Patients with BRCA1 or BRCA2-mutated metastatic breast cancer may benefit from treatment with lurbinectedin (PM1183 | Zepsyre?; PharmaMar), a selective inhibitor of active transcription of protein-coding genes.

This is the outcome from a Phase II study. The results of this study were published in The Lancet Oncology and the Journal of Clinical Oncology and present noteworthy clinical activity in patients with metastatic breast cancer that have mutations in the BRCA 1 and/or BRCA 2 genes. [1]

This phase II trial showed a notable efficacy in patients with metastatic breast cancer and a germline BRCA1/2 mutation

Lurbinectedin is a synthetic tetrahydropyrrolo [4, 3, 2-de]quinolin-8(1H)-one alkaloid analogue which covalently binds to residues lying in the minor groove of DNA, and may result in delayed progression through S phase, cell cycle arrest in the G2/M phase and cell death.

Multiple trial
The anticancer efficacy of lurbinectedin is being investigated in various types of solid tumors, including a Phase III study for platinum-resistant ovarian cancer, a Phase III study for small cell lung cancer, and has completed a Phase II study for BRCA 1 and BRCA 2-associated metastatic breast cancer (MBC).

Photo 1.0: Judith Balma?a Gelpi, MD, PhD, a medical oncologist at the Clinical Cancer Genetics/Breast Cancer Unit Medical Oncology Vall d?Hebron University Hospital, Barcelona, Spain. In 2015 Dr Balma?a was awarded with the Prize to Biomedical Research Excellence by the Col.legi Oficial de Metges de Barcelona. She teaches at the School of Medicine of Universitat Aut?noma de Barcelona (UAB) and Universitat Internacional de Catalunya (UIC), and is the clinical coordinator of the cancer genetics module in the Master Program in Genetic Counselling (IDEC/ Universitat Pompeu Fabra).

Trial design
In this trial, two arms were evaluated according to germline BRCA1/2 status. The first arm included BRCA1/2 mutated (arm A; n = 54). The second arm included unselected ( BRCA1/2 wild-type or unknown status; arm B; n = 35).

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Eligible patients were between 18 and 75 years of age with a histologically proven diagnosis of metastatic breast cancer. These patients had received no more than three prior chemotherapy-containing regimens in the advanced setting, including at least one prior trastuzumab-containing regimen in patients with known HER2-overexpressing tumors. Finally, eligible patients had measurable disease per Response Criteria in Solid Tumors (RECIST) version 1.1, Eastern Cooperative Oncology Group performance status ? 1, and adequate major organ function.

The starting dose of the investigational drug was a 7-mg flat dose and later, 3.5 mg/m2 in arm A.

The primary end point was an Objective Response Rate (ORR) per Response Evaluation Criteria in Solid Tumors (RECIST). The translational substudy of resistance mechanisms included exome sequencing (n = 13) and in vivo experiments with patient-derived xenografts (n = 11) from BRCA1/2-mutated tumors.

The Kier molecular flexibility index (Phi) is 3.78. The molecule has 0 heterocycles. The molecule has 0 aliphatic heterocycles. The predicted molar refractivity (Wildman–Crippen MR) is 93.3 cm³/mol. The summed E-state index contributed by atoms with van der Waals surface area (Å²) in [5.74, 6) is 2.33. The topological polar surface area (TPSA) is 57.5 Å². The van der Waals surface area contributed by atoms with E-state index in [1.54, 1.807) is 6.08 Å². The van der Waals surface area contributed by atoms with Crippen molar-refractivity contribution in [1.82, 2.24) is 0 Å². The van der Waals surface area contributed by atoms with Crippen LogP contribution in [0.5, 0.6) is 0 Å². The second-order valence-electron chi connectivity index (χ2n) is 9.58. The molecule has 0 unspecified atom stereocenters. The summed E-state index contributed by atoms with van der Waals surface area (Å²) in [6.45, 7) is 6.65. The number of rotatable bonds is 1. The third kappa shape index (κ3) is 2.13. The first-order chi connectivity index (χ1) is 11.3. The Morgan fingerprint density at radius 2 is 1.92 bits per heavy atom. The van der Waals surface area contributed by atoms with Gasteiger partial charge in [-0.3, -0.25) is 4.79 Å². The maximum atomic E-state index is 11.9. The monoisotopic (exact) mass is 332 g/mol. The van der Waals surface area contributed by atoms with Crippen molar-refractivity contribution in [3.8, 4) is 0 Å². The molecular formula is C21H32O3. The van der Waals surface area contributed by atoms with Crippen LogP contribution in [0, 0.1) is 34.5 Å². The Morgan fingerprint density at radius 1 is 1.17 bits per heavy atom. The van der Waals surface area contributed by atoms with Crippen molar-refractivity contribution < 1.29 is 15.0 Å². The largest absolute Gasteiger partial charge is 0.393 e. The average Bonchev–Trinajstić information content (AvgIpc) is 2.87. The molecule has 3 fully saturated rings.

Trial results
In arm A, the ORR was 41% (95% CI, 28% to 55%). Median progression-free survival was 4.6 months (95% CI, 3.0 to 6.0 months), and median overall survival was 20.0 months (95% CI, 11.8 to 26.6 months). In patients with BRCA2 mutations, the confirmed Overall Response Rate (ORR) was 61%, the median progression-free survival (PFS) was observed to be 5.9 months and the median Overall Survival (OS) was observed to be 26.6 months.

In arm B the ORR was 9% (95% CI, 2% to 24%).

In the prior, untreated PARP population, the confirmed Objective Response Rate (ORR) was 72%, this being the highest reported figure in this tumor setting so far. However, this trial intended to assess the clinical activity of lurbinectedin in patients affected by metastatic breast cancer in BRCA 1 and/or BRCA 2 gene mutations.

The 54 breast cancer patients with mutations in the BRCA 1 and/or BRCA 2 genes included in the trial were recruited from 11 research centers in the United States and Spain.

Adverse events
The study results showed an improved safety profile improved with lurbinectedin dose adjustment to body surface area. The most common nonhematologic adverse events seen at 3.5 mg/m2 were nausea (74%; grade 3, 5%) and fatigue (74%; grade 3, 21%). The most common severe hematologic adverse event was Neutropenia (grade 3, 47%; grade 4, 10%).

?Lurbinectedin is a selective inhibitor of active transcription of protein-coding genes,? explained Judith Balma?a Gelpi, MD, Ph.D, an oncologists at Vall d?Hebron Institute of Oncology, in The Lancet Oncology. ?In this phase II trial, it showed a notable efficacy in patients with metastatic breast cancer and a germline BRCA1/2 mutation.?

Clinical trial
A Phase II Clinical Trial of PM01183 in BRCA 1/2-Associated or Unselected Metastatic Breast Cancer – NCT01525589

[1] Gourd E. Lurbinectedin for BRCA-mutated advanced breast cancer. Lancet Oncol. 2018 Sep 27. pii: S1470-2045(18)30737-X. doi: 10.1016/S1470-2045(18)30737-X. [Epub ahead of print]
[2] Cruz C, Llop-Guevara A, Garber JE, Arun BK, P?rez Fidalgo JA, Lluch A, Telli ML, Fern?ndez C, et al.Multicenter Phase II Study of Lurbinectedin in BRCA-Mutated and Unselected Metastatic Advanced Breast Cancer and Biomarker Assessment Substudy. J Clin Oncol. 2018 Sep 21:JCO2018786558. doi: 10.1200/JCO.2018.78.6558. [Epub ahead of print]

Last Editorial Review: November 8, 2018

Featured Image: Mother and daughter expressing intergenerational breast cancer awareness. Courtesy: ? 2018 Fotolia. Used with permission.?Photo 1.0: Judith Balma?a Gelpi, MD, PhD, a medical oncologust at the Clinical Cancer Genetics/Breast Cancer Unit Medical Oncology Vall d?Hebron University Hospital, Barcelona, Spain. Courtesy: ? 2018: Fundaci?n Bancaria Caixa d’Estalvis i Pensions de Barcelona, “la Caixa”. Used with permission.

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